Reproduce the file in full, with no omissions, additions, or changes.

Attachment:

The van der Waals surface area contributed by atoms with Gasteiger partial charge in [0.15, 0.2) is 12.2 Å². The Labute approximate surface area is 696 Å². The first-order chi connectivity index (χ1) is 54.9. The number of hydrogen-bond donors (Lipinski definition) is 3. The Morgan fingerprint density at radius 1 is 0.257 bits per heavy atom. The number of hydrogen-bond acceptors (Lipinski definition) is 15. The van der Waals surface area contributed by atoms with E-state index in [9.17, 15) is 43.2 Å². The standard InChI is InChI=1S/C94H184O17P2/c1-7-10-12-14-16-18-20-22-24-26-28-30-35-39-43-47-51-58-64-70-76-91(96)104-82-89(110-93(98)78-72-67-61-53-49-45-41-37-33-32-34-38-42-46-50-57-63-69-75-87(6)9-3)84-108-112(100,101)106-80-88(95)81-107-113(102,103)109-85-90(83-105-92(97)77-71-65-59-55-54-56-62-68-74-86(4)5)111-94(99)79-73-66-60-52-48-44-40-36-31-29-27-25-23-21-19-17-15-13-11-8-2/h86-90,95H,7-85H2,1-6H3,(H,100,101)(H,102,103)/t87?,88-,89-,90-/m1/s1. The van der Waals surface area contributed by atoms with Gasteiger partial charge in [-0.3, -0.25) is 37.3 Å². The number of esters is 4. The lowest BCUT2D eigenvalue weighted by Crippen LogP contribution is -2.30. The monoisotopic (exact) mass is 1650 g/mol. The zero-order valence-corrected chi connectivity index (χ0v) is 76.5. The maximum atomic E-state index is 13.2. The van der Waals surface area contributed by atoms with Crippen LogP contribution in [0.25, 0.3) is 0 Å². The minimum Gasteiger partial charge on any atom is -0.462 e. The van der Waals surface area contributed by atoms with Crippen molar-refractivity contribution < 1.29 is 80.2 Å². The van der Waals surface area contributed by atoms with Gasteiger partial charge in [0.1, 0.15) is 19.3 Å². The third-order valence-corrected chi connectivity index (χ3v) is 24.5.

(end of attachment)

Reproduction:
The van der Waals surface area contributed by atoms with Gasteiger partial charge in [0.15, 0.2) is 12.2 Å². The Labute approximate surface area is 696 Å². The first-order chi connectivity index (χ1) is 54.9. The number of hydrogen-bond donors (Lipinski definition) is 3. The Morgan fingerprint density at radius 1 is 0.257 bits per heavy atom. The number of hydrogen-bond acceptors (Lipinski definition) is 15. The van der Waals surface area contributed by atoms with E-state index in [9.17, 15) is 43.2 Å². The standard InChI is InChI=1S/C94H184O17P2/c1-7-10-12-14-16-18-20-22-24-26-28-30-35-39-43-47-51-58-64-70-76-91(96)104-82-89(110-93(98)78-72-67-61-53-49-45-41-37-33-32-34-38-42-46-50-57-63-69-75-87(6)9-3)84-108-112(100,101)106-80-88(95)81-107-113(102,103)109-85-90(83-105-92(97)77-71-65-59-55-54-56-62-68-74-86(4)5)111-94(99)79-73-66-60-52-48-44-40-36-31-29-27-25-23-21-19-17-15-13-11-8-2/h86-90,95H,7-85H2,1-6H3,(H,100,101)(H,102,103)/t87?,88-,89-,90-/m1/s1. The van der Waals surface area contributed by atoms with Gasteiger partial charge in [-0.3, -0.25) is 37.3 Å². The number of esters is 4. The lowest BCUT2D eigenvalue weighted by Crippen LogP contribution is -2.30. The monoisotopic (exact) mass is 1650 g/mol. The zero-order valence-corrected chi connectivity index (χ0v) is 76.5. The maximum atomic E-state index is 13.2. The van der Waals surface area contributed by atoms with Crippen LogP contribution in [0.25, 0.3) is 0 Å². The minimum Gasteiger partial charge on any atom is -0.462 e. The van der Waals surface area contributed by atoms with Crippen molar-refractivity contribution < 1.29 is 80.2 Å². The van der Waals surface area contributed by atoms with Gasteiger partial charge in [0.1, 0.15) is 19.3 Å². The third-order valence-corrected chi connectivity index (χ3v) is 24.5.